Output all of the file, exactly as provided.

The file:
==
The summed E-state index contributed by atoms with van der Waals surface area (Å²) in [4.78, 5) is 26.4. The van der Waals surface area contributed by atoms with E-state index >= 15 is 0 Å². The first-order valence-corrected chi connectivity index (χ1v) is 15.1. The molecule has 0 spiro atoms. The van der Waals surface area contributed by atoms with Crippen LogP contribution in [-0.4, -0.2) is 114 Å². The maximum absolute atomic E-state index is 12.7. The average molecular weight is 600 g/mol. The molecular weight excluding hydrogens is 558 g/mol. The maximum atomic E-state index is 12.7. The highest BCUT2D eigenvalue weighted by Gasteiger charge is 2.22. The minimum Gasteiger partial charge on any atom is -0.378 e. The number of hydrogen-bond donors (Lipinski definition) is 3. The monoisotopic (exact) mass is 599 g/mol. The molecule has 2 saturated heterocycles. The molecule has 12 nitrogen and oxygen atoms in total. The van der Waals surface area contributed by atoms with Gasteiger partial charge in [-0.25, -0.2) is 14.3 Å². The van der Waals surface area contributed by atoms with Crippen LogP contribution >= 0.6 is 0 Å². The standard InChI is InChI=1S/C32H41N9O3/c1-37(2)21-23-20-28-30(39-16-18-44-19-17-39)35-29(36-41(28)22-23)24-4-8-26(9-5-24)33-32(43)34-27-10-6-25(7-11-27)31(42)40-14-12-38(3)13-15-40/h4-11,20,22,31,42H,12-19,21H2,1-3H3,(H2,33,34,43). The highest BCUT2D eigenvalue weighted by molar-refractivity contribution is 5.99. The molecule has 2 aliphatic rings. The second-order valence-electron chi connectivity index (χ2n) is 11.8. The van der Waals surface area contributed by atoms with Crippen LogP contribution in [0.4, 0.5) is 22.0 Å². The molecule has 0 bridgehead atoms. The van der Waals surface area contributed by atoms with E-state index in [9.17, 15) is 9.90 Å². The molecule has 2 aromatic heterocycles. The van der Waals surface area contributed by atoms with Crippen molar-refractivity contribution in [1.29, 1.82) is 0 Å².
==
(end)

The summed E-state index contributed by atoms with van der Waals surface area (Å²) in [4.78, 5) is 26.4. The van der Waals surface area contributed by atoms with E-state index >= 15 is 0 Å². The first-order valence-corrected chi connectivity index (χ1v) is 15.1. The molecule has 0 spiro atoms. The van der Waals surface area contributed by atoms with Crippen LogP contribution in [-0.4, -0.2) is 114 Å². The maximum absolute atomic E-state index is 12.7. The average molecular weight is 600 g/mol. The molecular weight excluding hydrogens is 558 g/mol. The maximum atomic E-state index is 12.7. The highest BCUT2D eigenvalue weighted by Gasteiger charge is 2.22. The minimum Gasteiger partial charge on any atom is -0.378 e. The number of hydrogen-bond donors (Lipinski definition) is 3. The monoisotopic (exact) mass is 599 g/mol. The molecule has 2 saturated heterocycles. The molecule has 12 nitrogen and oxygen atoms in total. The van der Waals surface area contributed by atoms with Gasteiger partial charge in [-0.25, -0.2) is 14.3 Å². The van der Waals surface area contributed by atoms with Crippen LogP contribution >= 0.6 is 0 Å². The standard InChI is InChI=1S/C32H41N9O3/c1-37(2)21-23-20-28-30(39-16-18-44-19-17-39)35-29(36-41(28)22-23)24-4-8-26(9-5-24)33-32(43)34-27-10-6-25(7-11-27)31(42)40-14-12-38(3)13-15-40/h4-11,20,22,31,42H,12-19,21H2,1-3H3,(H2,33,34,43). The highest BCUT2D eigenvalue weighted by molar-refractivity contribution is 5.99. The molecule has 2 aliphatic rings. The second-order valence-electron chi connectivity index (χ2n) is 11.8. The van der Waals surface area contributed by atoms with Crippen LogP contribution in [0.4, 0.5) is 22.0 Å². The molecule has 0 bridgehead atoms. The van der Waals surface area contributed by atoms with E-state index in [9.17, 15) is 9.90 Å². The molecule has 2 aromatic heterocycles. The van der Waals surface area contributed by atoms with Crippen molar-refractivity contribution in [1.29, 1.82) is 0 Å².